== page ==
Michael Cross of the Guardian has written a piece on why he believes David Varney should be given an award for being the Convention’s ‘bravest attendee’. He writes:
“As the prime minister’s special adviser on “service transformation” – official-speak for joining up the data that government agencies hold on us – he’s one of the architects of the “database state”. It’s fair to say that, of the 1,500 people in the hall for the opening plenary session, 1,499 vehemently opposed the idea”
Cross goes on to argue that there are important lessons to be learned and that we must consider what Varney said in order to understand where the database state should and might go from here. He continues:
“Varney said that he is no champion of “a single great state database”. Literally speaking, this is consistent with his 2006 report Service transformation, and wider government policy. Although a software company did promote the idea of a single government database in the 1990s, the UK government never took it up. What Varney does favour, though, is public bodies sharing a single set of data about every individual citizen. This would be name, national insurance number, date of birth and address, he told the convention.
As it happens, I’m sympathetic to the idea – it’s hard to see how we can enable individuals to opt in or out of information systems, or to view their own files, without knowing who they are – but to describe the outcome in functional terms as anything but a “single great state database” is sophistry.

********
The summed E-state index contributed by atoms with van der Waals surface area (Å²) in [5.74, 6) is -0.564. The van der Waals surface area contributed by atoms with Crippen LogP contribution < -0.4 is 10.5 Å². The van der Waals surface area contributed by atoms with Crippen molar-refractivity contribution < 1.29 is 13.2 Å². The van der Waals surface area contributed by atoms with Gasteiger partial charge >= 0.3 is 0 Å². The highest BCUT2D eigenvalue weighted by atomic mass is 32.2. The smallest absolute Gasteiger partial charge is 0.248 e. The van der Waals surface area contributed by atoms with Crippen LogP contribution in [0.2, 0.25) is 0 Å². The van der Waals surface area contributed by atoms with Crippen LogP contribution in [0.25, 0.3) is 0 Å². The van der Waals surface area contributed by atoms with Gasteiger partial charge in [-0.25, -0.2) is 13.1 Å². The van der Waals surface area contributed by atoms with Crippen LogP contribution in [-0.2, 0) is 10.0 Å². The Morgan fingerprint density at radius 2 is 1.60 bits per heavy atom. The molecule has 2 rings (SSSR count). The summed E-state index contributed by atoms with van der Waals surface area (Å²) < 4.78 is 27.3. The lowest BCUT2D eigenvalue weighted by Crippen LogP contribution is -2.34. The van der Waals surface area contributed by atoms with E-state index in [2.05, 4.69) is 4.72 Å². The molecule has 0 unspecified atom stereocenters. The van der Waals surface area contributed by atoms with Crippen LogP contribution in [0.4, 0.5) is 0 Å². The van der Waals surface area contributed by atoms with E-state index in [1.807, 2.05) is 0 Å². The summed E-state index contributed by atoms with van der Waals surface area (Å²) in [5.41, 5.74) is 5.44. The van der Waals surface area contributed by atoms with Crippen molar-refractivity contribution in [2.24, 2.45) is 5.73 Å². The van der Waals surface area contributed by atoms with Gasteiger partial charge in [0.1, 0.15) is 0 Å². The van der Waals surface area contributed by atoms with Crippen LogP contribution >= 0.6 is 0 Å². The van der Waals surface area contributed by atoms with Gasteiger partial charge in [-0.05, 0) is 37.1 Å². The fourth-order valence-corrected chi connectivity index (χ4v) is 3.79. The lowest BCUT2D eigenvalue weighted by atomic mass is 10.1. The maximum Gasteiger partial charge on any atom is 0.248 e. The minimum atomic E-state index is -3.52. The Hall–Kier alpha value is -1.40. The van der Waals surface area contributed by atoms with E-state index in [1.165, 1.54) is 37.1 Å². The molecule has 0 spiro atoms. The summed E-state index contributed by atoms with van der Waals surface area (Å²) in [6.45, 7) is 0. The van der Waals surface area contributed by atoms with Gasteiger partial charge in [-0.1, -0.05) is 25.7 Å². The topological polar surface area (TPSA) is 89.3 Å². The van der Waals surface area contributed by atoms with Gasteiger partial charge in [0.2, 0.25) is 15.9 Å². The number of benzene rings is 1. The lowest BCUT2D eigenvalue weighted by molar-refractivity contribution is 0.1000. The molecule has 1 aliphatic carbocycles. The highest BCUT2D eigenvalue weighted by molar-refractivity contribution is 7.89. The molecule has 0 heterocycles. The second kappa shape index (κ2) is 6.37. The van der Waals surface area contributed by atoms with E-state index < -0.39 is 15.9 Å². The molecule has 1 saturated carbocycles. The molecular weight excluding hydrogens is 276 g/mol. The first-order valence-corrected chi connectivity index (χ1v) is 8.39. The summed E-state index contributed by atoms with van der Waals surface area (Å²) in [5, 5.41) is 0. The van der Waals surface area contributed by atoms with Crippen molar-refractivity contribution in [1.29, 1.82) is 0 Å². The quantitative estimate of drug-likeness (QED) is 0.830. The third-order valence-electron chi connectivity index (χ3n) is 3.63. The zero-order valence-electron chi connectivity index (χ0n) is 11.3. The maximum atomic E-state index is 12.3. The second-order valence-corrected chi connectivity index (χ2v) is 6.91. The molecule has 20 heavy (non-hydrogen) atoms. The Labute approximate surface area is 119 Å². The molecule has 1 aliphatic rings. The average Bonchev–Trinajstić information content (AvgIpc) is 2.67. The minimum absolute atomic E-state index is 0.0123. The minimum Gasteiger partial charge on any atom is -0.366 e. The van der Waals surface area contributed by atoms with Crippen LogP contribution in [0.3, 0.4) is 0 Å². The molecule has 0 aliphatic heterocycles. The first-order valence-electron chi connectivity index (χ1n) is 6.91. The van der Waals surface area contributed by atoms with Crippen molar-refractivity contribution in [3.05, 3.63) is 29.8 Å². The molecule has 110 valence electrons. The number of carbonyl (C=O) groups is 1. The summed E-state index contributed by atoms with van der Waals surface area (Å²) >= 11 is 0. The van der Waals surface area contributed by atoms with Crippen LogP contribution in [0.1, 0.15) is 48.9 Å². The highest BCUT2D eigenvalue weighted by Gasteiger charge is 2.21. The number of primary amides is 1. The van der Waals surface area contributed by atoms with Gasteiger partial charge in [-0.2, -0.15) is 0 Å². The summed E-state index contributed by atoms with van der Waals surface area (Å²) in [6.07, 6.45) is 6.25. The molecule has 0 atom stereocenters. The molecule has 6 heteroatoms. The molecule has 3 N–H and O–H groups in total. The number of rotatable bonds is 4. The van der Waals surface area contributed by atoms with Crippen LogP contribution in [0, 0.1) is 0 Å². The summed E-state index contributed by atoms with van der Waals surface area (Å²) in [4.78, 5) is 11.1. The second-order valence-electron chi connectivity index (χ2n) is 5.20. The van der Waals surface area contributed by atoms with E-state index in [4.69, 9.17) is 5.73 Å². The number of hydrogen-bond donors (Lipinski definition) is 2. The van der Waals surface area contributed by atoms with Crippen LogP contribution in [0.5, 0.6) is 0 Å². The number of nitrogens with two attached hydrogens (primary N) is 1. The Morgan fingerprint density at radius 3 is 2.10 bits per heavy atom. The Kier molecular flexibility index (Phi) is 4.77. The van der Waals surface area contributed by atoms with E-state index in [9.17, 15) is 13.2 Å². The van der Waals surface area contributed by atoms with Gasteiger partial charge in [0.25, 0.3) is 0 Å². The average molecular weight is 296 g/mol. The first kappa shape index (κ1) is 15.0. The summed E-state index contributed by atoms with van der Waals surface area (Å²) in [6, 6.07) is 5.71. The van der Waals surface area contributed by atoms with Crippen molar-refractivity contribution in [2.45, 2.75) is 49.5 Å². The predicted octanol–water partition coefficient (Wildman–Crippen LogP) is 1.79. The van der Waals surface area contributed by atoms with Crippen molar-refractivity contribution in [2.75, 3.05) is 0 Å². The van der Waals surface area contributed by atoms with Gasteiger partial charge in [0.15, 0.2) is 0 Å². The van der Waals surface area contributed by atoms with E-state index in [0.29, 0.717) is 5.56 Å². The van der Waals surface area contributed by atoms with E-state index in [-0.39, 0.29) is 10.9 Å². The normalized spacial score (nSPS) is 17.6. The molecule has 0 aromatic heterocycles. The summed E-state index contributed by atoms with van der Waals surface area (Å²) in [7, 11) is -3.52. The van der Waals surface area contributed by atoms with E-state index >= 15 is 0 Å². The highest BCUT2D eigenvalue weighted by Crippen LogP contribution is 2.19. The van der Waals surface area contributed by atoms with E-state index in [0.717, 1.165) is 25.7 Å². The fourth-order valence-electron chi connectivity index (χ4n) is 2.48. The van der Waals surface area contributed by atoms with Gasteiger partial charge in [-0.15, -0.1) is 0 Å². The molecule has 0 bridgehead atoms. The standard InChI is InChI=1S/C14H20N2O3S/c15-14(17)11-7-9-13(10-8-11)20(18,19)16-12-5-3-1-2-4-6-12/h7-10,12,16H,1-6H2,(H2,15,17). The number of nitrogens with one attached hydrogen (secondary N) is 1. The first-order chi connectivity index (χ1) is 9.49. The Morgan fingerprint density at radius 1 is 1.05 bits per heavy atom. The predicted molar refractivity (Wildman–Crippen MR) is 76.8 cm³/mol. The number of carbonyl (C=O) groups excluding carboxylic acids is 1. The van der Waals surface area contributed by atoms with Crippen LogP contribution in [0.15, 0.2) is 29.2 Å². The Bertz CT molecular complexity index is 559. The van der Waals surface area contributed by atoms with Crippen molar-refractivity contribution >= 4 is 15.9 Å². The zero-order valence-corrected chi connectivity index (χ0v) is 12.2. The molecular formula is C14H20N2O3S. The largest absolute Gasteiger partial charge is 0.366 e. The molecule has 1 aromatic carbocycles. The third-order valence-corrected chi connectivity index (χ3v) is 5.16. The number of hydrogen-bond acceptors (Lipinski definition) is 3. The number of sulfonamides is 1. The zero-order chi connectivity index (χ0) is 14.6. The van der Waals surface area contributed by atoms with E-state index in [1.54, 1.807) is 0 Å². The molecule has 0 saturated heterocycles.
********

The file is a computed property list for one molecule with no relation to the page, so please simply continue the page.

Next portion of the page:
So, too, is Varney’s main argument, which is that government may be a data-gobbler but, by golly, private business is much worse. (He won a heartfelt cheer by quoting from a particularly intrusive sign-up form, with weasely small-print opt-out clause, produced by … Guardian News & Media.) “It would be mad if we imposed constraints on the public sector but allowed the private sector to go on as before,” he said.
Quite. But the answer here is so obvious that it’s not worth spelling out. Suffice to say that anyone who equates a supermarket loyalty card with a mandatory government information system cannot be interested in a serious debate.
And debate, Varney said, is what he wants: “There needs to be a big public discussion on what information it is right to share.” I agree. The opportunity to launch such a debate is coming up: later this spring, the government will publish a national identity strategy, setting out what ID data public agencies will share about us. The document should be debated, scrutinised line by line, and if it’s not good enough, or not specific enough, thrown back until we get it right.
The article can be found in full on the Guardian website